On Cinco de Mayo, historians and community leaders come together to explore the rich, often complicated history shared between Texas and Mexico over the past 200 years. The panel—featuring scholars Martha Cotera, Andrés Tijerina, and Emilio Zamora—will focus on the role Texas played during the period 1810–1821, when Mexico declared its independence from Spain, fought for sovereignty, and struggled to build a new nation.
Martha Cotera is a librarian and community activist who has written extensively on Latina and Chicana history. Andrés Tijerina teaches Texas and Mexican American history at Austin Community College and is author of Tejano Empire: Life on the South Texas Ranchos (1998) and Tejanos and Texas under the Mexican Flag, 1821-1836 (1994). Professor of History Emilio Zamora coedited the recently published anthology "Beyond the Latino World War II Hero: The Social and Political Legacy of a Generation" (2009). Jesús F. de la Teja, professor of history at Texas State University, will moderate.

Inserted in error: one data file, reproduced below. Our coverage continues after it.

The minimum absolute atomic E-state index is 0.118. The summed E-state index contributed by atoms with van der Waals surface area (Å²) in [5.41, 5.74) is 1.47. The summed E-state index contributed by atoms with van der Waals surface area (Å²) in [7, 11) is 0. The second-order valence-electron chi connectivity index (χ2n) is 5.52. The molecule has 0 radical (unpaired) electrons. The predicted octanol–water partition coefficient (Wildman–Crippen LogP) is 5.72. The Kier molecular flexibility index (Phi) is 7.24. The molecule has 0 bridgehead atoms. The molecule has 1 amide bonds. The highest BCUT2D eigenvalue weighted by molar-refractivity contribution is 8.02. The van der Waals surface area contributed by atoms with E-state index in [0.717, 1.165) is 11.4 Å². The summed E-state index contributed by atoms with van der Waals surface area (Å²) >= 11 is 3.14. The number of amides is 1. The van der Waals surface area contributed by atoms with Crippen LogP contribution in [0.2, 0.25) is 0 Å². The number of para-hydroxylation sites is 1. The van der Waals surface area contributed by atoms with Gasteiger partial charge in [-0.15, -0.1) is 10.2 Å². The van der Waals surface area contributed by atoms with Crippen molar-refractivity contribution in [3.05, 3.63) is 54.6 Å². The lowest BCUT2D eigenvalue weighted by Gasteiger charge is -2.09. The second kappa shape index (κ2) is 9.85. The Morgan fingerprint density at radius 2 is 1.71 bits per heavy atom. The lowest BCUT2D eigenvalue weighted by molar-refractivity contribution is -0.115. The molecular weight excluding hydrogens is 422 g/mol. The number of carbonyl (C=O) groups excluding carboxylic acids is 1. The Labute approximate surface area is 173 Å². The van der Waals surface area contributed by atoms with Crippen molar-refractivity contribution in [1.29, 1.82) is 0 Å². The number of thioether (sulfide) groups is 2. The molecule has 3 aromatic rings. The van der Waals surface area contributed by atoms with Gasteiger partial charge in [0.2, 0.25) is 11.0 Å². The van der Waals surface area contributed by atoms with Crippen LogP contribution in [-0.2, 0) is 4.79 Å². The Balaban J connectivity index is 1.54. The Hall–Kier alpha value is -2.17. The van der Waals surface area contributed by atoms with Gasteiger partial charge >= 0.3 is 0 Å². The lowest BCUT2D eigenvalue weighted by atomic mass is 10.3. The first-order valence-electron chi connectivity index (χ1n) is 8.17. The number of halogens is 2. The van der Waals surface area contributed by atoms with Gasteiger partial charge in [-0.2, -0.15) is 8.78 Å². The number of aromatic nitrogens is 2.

The Mexican Center of the Teresa Lozano Long Institute of Latin American Studies has organized the series "Many Mexicos, 1810–2010: Reflections on Independence, Revolution, and the Making of Modern Mexico" to commemorate the bicentennial of Mexican Independence (1810) and the centennial of the Mexican Revolution (1910). Running through Nov. 2010, the series features an international group of scholars who will address key topics related to economic development, independence and nation-state formation, religion, indigenous peoples, and the politics of commemoration in Mexico from multiple perspectives.
Additional events in the series will take place throughout the year. Check the LLILAS Mexico 2010 Web site for updates.
For more information, contact the Mexican Center at 512.232.2423 or email@example.com. Sponsored by the Mexican Center of LLILAS, UT Center for Mexican American Studies, Department of History, and the Consulate General of Mexico in Austin.
Reception to follow: 7:30–8:30 p.m. Events are free and open to the public.